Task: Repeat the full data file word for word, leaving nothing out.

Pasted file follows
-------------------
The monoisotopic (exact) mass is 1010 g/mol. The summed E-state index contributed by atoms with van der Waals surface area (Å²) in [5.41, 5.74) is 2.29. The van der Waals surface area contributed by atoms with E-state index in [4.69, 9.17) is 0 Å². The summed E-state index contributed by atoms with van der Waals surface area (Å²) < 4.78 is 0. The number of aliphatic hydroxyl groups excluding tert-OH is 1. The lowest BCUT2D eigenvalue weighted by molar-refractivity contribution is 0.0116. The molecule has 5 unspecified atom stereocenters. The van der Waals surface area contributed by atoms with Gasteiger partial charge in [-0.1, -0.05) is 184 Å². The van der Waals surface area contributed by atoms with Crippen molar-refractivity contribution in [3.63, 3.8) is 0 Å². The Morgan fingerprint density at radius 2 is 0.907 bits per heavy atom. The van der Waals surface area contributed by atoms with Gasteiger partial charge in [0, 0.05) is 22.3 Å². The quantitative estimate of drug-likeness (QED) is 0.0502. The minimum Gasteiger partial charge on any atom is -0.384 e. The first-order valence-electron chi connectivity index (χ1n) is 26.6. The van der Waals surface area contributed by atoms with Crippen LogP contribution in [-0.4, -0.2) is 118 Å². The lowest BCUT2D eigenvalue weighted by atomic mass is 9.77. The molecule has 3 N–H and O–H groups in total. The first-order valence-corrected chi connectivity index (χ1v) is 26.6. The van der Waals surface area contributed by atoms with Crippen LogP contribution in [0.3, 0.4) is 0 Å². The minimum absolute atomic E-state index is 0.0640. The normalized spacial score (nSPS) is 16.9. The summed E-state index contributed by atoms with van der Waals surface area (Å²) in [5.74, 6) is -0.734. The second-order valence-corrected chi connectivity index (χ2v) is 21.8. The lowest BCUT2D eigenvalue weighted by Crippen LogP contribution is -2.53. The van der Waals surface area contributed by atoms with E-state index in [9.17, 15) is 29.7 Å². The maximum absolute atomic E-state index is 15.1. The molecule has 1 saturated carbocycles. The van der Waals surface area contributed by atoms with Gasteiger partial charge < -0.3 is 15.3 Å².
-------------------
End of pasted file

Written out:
The monoisotopic (exact) mass is 1010 g/mol. The summed E-state index contributed by atoms with van der Waals surface area (Å²) in [5.41, 5.74) is 2.29. The van der Waals surface area contributed by atoms with E-state index in [4.69, 9.17) is 0 Å². The summed E-state index contributed by atoms with van der Waals surface area (Å²) < 4.78 is 0. The number of aliphatic hydroxyl groups excluding tert-OH is 1. The lowest BCUT2D eigenvalue weighted by molar-refractivity contribution is 0.0116. The molecule has 5 unspecified atom stereocenters. The van der Waals surface area contributed by atoms with Gasteiger partial charge in [-0.1, -0.05) is 184 Å². The van der Waals surface area contributed by atoms with Crippen molar-refractivity contribution in [3.63, 3.8) is 0 Å². The Morgan fingerprint density at radius 2 is 0.907 bits per heavy atom. The van der Waals surface area contributed by atoms with Gasteiger partial charge in [0, 0.05) is 22.3 Å². The quantitative estimate of drug-likeness (QED) is 0.0502. The minimum Gasteiger partial charge on any atom is -0.384 e. The first-order valence-electron chi connectivity index (χ1n) is 26.6. The van der Waals surface area contributed by atoms with Crippen LogP contribution in [-0.4, -0.2) is 118 Å². The lowest BCUT2D eigenvalue weighted by atomic mass is 9.77. The molecule has 3 N–H and O–H groups in total. The first-order valence-corrected chi connectivity index (χ1v) is 26.6. The van der Waals surface area contributed by atoms with Crippen LogP contribution in [0.3, 0.4) is 0 Å². The minimum absolute atomic E-state index is 0.0640. The normalized spacial score (nSPS) is 16.9. The summed E-state index contributed by atoms with van der Waals surface area (Å²) in [5.74, 6) is -0.734. The second-order valence-corrected chi connectivity index (χ2v) is 21.8. The lowest BCUT2D eigenvalue weighted by Crippen LogP contribution is -2.53. The van der Waals surface area contributed by atoms with E-state index in [9.17, 15) is 29.7 Å². The maximum absolute atomic E-state index is 15.1. The molecule has 1 saturated carbocycles. The van der Waals surface area contributed by atoms with Gasteiger partial charge < -0.3 is 15.3 Å².